Succulents on a rampage

It started back in April, when I acquired a small succulent garden (of mostly silver-blue plants) at Trader Joe’s and re-planted its five crowded inhabitants in a more suitable pot. They quickly grew too big for that space, so in May I bought a considerably larger turquoise pot for them to live in (and added a silvery creeping sedum and some ornamental stones). Now it’s early August, and most of the original plants are huge; one is blooming, another has a flower shoot blasting skyward, and two more look like they’re planning on blossoming. It’s all a bit alarming. When their mania for reproduction has run its course, it will be time for a much larger pot. Or something.

Stage 1. The Silver Blues in their first Ramona St. lodgings (on 4/25), as reported in my 4/26/18 posting “New on the patio”:

(#1)

The centerpiece plant is an Echeveria ‘Blue Curls’. The very green plants are rat tail Crassulas. To the left of them, a single erect stem of another Crassula species — there are about 1480 species of them, according to Wikipedia, and some unmanageably large number of cultivars and hybrids, so identfying a Crassula is no easy task.

Directly in back of the Blue Curls, the silver-blue fingers, are a couple of Senecio serpens, aka blue chalksticks. And in back of that, the rosette of another Echeveria, I’m not quite sure which one.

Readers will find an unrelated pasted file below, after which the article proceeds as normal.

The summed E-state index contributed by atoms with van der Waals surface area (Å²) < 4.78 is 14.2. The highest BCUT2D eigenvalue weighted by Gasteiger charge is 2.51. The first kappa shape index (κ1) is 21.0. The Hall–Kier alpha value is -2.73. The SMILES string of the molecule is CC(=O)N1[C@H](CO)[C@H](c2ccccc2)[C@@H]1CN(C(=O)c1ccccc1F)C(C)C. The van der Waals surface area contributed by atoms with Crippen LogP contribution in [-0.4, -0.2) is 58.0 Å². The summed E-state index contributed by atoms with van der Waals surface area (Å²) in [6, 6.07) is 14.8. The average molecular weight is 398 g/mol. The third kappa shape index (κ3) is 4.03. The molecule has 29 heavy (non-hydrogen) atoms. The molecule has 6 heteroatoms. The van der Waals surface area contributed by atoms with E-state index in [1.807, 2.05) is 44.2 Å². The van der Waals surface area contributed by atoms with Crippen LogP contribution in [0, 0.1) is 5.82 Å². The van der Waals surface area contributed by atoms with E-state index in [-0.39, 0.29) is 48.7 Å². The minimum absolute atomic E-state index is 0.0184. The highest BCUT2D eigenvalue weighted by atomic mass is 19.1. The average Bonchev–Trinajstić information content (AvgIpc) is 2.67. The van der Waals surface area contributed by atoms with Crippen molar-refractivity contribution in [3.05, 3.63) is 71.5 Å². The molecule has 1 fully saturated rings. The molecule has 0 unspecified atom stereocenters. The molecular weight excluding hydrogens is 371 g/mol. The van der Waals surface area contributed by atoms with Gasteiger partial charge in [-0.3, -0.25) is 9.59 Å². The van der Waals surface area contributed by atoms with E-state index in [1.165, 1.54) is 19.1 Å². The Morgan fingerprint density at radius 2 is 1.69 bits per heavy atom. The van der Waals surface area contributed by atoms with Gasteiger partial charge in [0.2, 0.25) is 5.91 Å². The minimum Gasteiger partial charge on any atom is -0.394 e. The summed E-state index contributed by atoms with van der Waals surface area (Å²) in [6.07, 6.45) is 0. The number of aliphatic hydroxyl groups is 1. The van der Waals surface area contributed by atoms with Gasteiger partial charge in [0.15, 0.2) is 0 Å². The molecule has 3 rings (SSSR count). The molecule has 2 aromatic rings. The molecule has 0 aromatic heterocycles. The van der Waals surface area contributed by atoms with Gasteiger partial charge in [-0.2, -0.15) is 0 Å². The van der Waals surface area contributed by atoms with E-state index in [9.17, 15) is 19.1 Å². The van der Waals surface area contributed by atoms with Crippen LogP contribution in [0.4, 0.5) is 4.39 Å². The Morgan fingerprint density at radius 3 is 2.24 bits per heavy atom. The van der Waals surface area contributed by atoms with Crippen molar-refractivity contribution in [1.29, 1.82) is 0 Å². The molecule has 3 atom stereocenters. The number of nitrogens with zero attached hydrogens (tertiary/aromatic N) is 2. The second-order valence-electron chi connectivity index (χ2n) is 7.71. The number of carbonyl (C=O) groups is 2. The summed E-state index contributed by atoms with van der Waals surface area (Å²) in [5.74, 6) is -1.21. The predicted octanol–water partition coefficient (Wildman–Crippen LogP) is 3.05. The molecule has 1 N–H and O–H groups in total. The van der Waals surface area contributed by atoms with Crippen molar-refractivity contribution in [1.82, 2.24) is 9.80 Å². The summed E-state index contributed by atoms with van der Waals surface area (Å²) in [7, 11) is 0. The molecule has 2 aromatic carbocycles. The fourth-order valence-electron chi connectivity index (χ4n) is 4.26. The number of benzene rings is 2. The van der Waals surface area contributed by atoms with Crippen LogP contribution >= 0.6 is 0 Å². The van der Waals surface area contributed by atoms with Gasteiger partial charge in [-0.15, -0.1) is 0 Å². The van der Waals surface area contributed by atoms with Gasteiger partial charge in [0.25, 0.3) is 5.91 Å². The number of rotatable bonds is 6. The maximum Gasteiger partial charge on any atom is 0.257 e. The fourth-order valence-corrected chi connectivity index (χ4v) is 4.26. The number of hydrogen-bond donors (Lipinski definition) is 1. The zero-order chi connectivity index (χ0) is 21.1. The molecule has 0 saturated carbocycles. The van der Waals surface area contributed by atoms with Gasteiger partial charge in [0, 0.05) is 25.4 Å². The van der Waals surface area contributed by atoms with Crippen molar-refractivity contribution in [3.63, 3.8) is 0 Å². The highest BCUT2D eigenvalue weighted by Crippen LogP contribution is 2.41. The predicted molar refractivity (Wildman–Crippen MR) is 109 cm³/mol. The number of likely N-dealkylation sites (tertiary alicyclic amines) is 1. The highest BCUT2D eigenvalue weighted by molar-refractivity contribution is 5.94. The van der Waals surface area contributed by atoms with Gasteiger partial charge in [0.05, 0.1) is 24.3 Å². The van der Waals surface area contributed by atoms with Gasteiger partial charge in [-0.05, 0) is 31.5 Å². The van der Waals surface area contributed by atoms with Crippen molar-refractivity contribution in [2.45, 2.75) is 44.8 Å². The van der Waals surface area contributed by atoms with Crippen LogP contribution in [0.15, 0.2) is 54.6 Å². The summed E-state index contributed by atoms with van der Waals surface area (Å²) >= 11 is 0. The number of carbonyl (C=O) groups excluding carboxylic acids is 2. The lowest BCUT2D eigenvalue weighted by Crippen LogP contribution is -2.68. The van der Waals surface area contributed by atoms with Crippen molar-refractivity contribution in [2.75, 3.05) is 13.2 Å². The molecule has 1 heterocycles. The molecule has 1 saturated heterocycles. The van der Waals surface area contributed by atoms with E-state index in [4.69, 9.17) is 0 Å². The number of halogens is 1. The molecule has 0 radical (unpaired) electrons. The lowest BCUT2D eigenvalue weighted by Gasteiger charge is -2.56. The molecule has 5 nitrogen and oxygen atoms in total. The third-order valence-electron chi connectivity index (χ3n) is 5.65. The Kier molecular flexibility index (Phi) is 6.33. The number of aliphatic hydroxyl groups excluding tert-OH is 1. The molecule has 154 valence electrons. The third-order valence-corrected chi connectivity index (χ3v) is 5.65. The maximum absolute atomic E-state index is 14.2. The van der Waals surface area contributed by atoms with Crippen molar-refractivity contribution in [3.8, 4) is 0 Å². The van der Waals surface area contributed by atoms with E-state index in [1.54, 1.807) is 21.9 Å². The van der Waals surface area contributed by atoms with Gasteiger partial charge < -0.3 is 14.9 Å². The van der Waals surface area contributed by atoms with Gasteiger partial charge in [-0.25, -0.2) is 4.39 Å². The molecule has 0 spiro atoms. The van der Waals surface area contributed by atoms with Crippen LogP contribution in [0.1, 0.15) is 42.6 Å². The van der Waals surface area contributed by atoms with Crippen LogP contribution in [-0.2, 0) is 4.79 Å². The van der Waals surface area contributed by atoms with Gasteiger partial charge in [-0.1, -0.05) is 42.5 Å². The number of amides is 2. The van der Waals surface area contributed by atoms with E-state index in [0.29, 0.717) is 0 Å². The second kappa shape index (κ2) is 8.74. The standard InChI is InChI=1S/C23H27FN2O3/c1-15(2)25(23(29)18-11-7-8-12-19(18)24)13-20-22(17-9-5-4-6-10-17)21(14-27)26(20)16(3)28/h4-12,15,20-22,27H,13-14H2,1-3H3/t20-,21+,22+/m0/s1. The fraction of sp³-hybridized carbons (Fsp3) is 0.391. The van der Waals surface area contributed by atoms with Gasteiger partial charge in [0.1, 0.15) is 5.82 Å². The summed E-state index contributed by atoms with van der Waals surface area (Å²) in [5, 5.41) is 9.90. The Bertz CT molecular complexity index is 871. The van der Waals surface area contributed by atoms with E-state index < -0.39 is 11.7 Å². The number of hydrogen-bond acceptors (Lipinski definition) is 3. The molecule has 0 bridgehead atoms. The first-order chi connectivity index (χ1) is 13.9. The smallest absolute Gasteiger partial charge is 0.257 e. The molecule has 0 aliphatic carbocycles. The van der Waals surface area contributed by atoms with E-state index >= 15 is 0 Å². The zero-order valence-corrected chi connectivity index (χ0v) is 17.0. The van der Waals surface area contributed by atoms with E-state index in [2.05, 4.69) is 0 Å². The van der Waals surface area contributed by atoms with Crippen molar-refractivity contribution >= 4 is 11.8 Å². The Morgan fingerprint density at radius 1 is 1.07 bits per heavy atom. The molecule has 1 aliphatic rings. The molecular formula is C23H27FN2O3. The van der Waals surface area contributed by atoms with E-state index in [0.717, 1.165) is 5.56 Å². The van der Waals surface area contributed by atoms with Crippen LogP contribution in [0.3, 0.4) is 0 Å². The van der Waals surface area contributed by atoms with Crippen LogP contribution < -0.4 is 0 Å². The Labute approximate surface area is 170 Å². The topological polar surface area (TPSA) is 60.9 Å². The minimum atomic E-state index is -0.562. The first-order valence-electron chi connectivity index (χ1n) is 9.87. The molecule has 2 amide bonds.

Stage 2. The Silver Blues on May 15th, freshly installed in their turquoise pot, as reported in my 5/15/18 posting “The turquoise dish”:

(#2)

From a different angle, with the silver-blue Echeveria in front and the erect Crassula in back, and with the creeping sedums and the pretty stones added.

Stage 3. The Silver Blues yesterday, two and a half months after Stage 2:

(#3)

Whoa!  The Blue Curls is alarmingly larger, and (if you study it carefully) can be seen to have a flower shoot (the ones just up the street, in pots in front of PALPA (the Pacific Art League Palo Alto), are now displaying thick spikes with rosy-pink flowers). The blue chalksticks are nearly a foot tall, ditto the erect Crassula — they are probably going to flower soon — and the silver Echeveria is in full bloom on a startlingly long stalk. (The other blooming succulent, in the background, is some sort of sedum.)

The rat tail Crassulas and the silver sedums don’t seem to be holding up terribly well against the competition (and you can no longer see the pretty stones). Hey, it’s a jungle out there.

Occasionally, I fear that the others will be banging at my window any day now.

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